Childhood cancer incidence in Queensland, 1979-88

McWhirter W.R. and Petroeschevsky A.L. (1990) Childhood cancer incidence in Queensland, 1979-88. International Journal of Cancer, 45 6: 1002-1005. doi:10.1002/ijc.2910450603

Author McWhirter W.R.
Petroeschevsky A.L.
Title Childhood cancer incidence in Queensland, 1979-88
Journal name International Journal of Cancer   Check publisher's open access policy
ISSN 0020-7136
Publication date 1990-01-01
Year available 2017
Sub-type Article (original research)
DOI 10.1002/ijc.2910450603
Open Access Status Not Open Access
Volume 45
Issue 6
Start page 1002
End page 1005
Total pages 4
Publisher WILEY
Language eng
Subject 1306 Cancer Research
2730 Oncology
Abstract Cancer risk is increased substantially in adult kidney transplant recipients, but the long-term risk of cancer in childhood recipients is unclear. Using the Australian and New Zealand Dialysis and Transplant Registry, the authors compared overall and site-specific incidences of cancer after transplantation in childhood recipients with population-based data by using standardized incidence ratios (SIRs). Among 1734 childhood recipients (median age 14 years, 57% male, 85% white), 289 (16.7%) developed cancer (196 nonmelanoma skin cancers, 143 nonskin cancers) over a median follow-up of 13.4 years. The 25-year cumulative incidences of any cancer were 27% (95% confidence intervals 24-30%), 20% (17-23%) for nonmelanoma skin cancer, and 14% (12-17%) for nonskin cancer (including melanoma). The SIR for nonskin cancer was 8.23 (95% CI 6.92-9.73), with the highest risk for posttransplant lymphoproliferative disease (SIR 45.80, 95% CI 32.71-62.44) and cervical cancer (29.4, 95% CI 17.5-46.5). Increasing age at transplantation (adjusted hazard ratio [aHR] per year 1.10, 95% CI 1.06-1.14), white race (aHR 3.36, 95% CI 1.61-6.79), and having a functioning transplant (aHR 2.27, 95% CI 1.47-3.71) were risk factors for cancer. Cancer risk, particularly for virus-related cancers, is increased substantially after kidney transplantation during childhood.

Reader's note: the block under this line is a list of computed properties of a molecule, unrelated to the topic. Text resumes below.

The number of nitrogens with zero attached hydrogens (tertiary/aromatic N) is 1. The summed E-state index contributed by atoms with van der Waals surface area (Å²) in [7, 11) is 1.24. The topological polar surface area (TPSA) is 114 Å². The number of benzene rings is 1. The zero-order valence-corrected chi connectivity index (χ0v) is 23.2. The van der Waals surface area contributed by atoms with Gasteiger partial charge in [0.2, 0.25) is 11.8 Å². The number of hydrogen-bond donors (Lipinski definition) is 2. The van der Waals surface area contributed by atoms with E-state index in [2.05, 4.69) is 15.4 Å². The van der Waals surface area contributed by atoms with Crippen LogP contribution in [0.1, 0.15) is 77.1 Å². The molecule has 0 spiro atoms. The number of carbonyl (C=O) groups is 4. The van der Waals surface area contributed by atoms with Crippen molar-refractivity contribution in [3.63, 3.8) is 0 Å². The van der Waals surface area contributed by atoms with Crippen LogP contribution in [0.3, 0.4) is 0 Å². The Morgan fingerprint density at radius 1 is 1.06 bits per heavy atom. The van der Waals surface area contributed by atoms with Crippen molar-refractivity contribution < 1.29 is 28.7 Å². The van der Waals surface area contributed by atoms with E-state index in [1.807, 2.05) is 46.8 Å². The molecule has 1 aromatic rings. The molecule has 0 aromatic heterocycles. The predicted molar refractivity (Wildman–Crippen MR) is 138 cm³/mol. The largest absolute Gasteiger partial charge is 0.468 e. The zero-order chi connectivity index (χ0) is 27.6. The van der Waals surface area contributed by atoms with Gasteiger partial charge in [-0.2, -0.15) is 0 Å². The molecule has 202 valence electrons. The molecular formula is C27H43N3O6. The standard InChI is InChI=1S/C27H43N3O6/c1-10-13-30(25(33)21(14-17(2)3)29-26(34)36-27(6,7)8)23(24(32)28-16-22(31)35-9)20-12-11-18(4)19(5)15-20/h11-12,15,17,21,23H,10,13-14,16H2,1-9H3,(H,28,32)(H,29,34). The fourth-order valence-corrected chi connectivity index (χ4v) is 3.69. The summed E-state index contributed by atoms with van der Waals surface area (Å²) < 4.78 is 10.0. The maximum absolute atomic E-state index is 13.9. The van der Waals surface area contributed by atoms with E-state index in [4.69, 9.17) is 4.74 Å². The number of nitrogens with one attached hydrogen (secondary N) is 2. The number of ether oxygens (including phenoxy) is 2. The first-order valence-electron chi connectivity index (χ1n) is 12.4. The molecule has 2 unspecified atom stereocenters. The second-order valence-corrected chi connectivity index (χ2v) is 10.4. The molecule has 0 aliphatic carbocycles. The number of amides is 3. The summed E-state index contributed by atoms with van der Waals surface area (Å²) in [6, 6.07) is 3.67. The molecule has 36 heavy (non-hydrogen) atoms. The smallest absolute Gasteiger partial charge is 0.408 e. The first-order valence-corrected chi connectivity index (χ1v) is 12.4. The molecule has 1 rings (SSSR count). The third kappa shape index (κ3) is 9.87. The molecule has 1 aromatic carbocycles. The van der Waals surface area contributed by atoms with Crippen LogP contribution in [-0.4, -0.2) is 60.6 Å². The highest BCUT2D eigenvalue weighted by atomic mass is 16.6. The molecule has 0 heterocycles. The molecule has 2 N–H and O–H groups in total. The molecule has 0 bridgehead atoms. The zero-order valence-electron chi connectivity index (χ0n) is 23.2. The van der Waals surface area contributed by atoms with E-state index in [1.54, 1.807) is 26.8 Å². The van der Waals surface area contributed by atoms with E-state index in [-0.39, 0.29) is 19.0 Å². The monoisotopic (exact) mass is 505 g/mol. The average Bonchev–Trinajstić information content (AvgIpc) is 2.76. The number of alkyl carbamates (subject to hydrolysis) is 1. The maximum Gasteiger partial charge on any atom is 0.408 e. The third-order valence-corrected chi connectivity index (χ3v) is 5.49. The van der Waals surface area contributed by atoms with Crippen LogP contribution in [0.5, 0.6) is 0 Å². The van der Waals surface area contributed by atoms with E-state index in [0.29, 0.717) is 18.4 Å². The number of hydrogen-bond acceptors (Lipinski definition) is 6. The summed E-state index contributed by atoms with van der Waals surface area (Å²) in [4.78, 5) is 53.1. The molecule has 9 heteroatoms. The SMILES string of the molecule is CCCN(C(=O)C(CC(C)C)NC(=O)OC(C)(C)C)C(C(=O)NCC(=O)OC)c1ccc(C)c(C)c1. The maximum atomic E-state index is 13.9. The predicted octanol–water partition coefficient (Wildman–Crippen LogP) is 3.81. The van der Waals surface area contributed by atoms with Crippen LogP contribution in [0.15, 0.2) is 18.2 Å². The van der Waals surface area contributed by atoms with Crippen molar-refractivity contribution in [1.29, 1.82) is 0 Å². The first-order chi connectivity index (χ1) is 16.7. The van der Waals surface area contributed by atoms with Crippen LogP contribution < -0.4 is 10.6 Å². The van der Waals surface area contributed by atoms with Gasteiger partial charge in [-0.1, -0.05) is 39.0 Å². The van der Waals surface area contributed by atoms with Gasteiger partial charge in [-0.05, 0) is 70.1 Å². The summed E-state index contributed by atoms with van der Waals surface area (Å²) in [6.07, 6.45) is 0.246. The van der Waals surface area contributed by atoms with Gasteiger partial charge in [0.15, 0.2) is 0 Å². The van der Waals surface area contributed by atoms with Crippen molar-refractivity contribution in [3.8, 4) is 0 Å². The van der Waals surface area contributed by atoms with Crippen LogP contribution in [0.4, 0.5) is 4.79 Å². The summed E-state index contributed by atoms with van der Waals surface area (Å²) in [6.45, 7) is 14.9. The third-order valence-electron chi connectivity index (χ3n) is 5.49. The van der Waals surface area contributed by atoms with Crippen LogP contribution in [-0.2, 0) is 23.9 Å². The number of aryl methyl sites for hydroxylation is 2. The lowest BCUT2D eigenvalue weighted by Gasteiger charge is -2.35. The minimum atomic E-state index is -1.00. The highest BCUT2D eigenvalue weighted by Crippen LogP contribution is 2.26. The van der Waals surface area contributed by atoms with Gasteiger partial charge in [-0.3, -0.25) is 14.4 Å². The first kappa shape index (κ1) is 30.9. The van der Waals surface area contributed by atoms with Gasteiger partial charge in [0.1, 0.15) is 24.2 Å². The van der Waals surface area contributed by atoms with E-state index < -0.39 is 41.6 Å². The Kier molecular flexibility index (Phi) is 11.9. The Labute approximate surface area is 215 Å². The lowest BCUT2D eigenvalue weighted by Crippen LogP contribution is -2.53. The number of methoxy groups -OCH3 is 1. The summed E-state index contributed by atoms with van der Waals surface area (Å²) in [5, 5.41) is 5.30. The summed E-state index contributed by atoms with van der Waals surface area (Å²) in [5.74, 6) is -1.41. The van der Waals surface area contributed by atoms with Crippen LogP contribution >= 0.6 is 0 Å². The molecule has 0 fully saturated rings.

Keyword cancer/malignancy/neoplasia: registry/incidence
cancer/malignancy/neoplasia: risk factors
clinical research/practice
kidney transplantation/nephrology
Q-Index Code C1
Q-Index Status Provisional Code
Institutional Status Unknown

Document type: Journal Article
Sub-type: Article (original research)
Collection: Scopus Import - Archived
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Citation counts: TR Web of Science Citation Count  Cited 11 times in Thomson Reuters Web of Science Article | Citations
Scopus Citation Count Cited 10 times in Scopus Article | Citations
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